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Brinelled races

Discussion in 'Bicycle Mechanics and Repairs' started by Brock, 4 Aug 2007.

  1. Brock

    Brock Senior Member

    Location:
    Kent
    My steering has been indexing increasingly over the last few months. I've given up on my LBSs and decided to have a crack at replacing the headset myself. I've taken the thing apart and can clearly see the brinelling on both races.

    My question is am I buying the right headset?
    I thought I'd treat the old bike to this nice Stronglight headset. My stem is a 22 mm quill, so I'm assuming that's the right one to choose, but does 'stack height' matter? Or are there any other compatibility issues I'm missing?

    TIA wise ones.
     
  2. asterix

    asterix Comrade Member

    Location:
    Limoges or York
    It's a while since it was done, but I replaced a headset on a quill stem bike - or at least the LBS did it but I bought the headset, or at least I thought I had but the stack was too low for it. Being an old bike it had a low stack height - IIRC the LBS fitted a Shimano Tiagra set that worked very well (after a bit of readjustment!). Unfortunately, I believe the A9 headset has a high stack height.

    Another possible problem with roller-bearing sets is that they require the headtube faces to be precisely parallel whereas ball races are less picky. So it's possible the tube will need to be re-faced. This shouldn't be hard for a shop with the tools for the job (that an amateur is extremely unlikely to own) but it's extra hassle and cost.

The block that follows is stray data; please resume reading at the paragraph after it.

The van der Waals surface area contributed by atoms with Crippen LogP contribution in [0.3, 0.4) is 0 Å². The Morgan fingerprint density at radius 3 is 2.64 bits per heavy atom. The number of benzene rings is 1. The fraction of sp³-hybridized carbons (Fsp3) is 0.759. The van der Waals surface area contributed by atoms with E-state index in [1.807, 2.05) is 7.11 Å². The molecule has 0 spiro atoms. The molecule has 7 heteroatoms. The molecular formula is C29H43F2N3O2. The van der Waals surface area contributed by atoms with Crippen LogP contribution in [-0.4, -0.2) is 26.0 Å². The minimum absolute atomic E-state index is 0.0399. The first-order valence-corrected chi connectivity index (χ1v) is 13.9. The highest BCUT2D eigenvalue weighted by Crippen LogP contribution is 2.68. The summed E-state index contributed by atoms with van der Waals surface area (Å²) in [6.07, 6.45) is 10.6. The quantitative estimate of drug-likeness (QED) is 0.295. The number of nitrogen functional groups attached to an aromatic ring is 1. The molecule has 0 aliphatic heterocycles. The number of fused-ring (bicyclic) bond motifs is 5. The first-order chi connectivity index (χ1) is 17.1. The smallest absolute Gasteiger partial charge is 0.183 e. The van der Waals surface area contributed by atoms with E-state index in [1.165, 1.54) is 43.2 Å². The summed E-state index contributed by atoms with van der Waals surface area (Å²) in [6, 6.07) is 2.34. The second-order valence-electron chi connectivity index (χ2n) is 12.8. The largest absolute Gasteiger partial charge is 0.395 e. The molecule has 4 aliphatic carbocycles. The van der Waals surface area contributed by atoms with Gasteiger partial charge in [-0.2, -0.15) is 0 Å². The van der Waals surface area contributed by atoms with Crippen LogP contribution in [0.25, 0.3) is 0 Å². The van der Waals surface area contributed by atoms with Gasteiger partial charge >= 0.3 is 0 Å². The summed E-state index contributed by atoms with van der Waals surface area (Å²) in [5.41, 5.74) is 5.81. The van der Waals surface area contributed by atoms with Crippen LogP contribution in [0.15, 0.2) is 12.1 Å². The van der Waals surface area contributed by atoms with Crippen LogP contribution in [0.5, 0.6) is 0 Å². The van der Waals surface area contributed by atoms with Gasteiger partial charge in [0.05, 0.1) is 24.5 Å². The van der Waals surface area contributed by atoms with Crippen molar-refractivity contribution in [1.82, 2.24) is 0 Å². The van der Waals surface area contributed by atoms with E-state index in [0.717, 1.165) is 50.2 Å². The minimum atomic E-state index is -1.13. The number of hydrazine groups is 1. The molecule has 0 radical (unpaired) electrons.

IME ball bearing headsets are very satisfactory and I wouldn't insist on roller bearings.
     
  3. Brock

    Brock Senior Member

    Location:
    Kent
    Ahh ok, thanks asterix. Clearly I should consider this a bit more. :rolleyes:
     
  4. Tim Bennet.

    Tim Bennet. Entirely Average Member

    Location:
    S of Kendal
    If your old 'notched' headset is a ball bearing one and the balls are held in a 'cage', you can improve things very cheaply by buying a packet of loose ball bearings of the same size, discarding the cage and fitting one more ball in the loose configuration than it had originally.

    This will prevent the balls exactly lining up with the notches and it will feel smoother. It's certainly worth doing on a winter / hack type bike that has hard weather use. Put it all together with cheap car wheel bearing grease and together with a piece of inner tube covering the lower bearing, it will last quite a while.

    But only if you don't over tighten the bearings! However, not doing so is desperately hard with old quill stems. One minute there is play, a fraction more tightness and you've over-done it slightly. But you won't really know until another headset starts to feel notchy.

    A-Head stems really are one of the great improvement that have come around recently.
     
  5. Brock

    Brock Senior Member

    Location:
    Kent
    Thanks Tim.
    I had considered the loose bearing fix. but this struck me as more of a make do temporary option which could be frustratingly fiddly to achieve.
    I'm not sure what you mean when you talk about a piece of inner tube covering the lower bearing?
    Oddly, having removed, inspected, and replaced the crown race in a different orientation, the notchy steering effect seems to be much alleviated. Can't see any good reason for that, but hey ho.
     
  6. Tim Bennet.

    Tim Bennet. Entirely Average Member

    Location:
    S of Kendal
    Cut a piece of inner tube so you have an open ended tube about 3cm long.

    Before refitting your forks, slide this up over the very lowest part of your headtube.

    Refit the forks and adjust headset.

    Roll the inner tube portion down so it covers the gap between the top of the fork crown and lower headset bearing fixed race. Or in other words, the gap where the water gets in and ruins the lower headset bearing.

    It;s very effective, especially if plenty of 'excess' grease is used. The flexibility of the rubber does not impede movement. (oh - er misses)

    You can get more elegant neoprene ones in Mtb shops with velcro fastening so they can be fitted without disturbing the forks. But the inner tube ones are more effective and cheaper.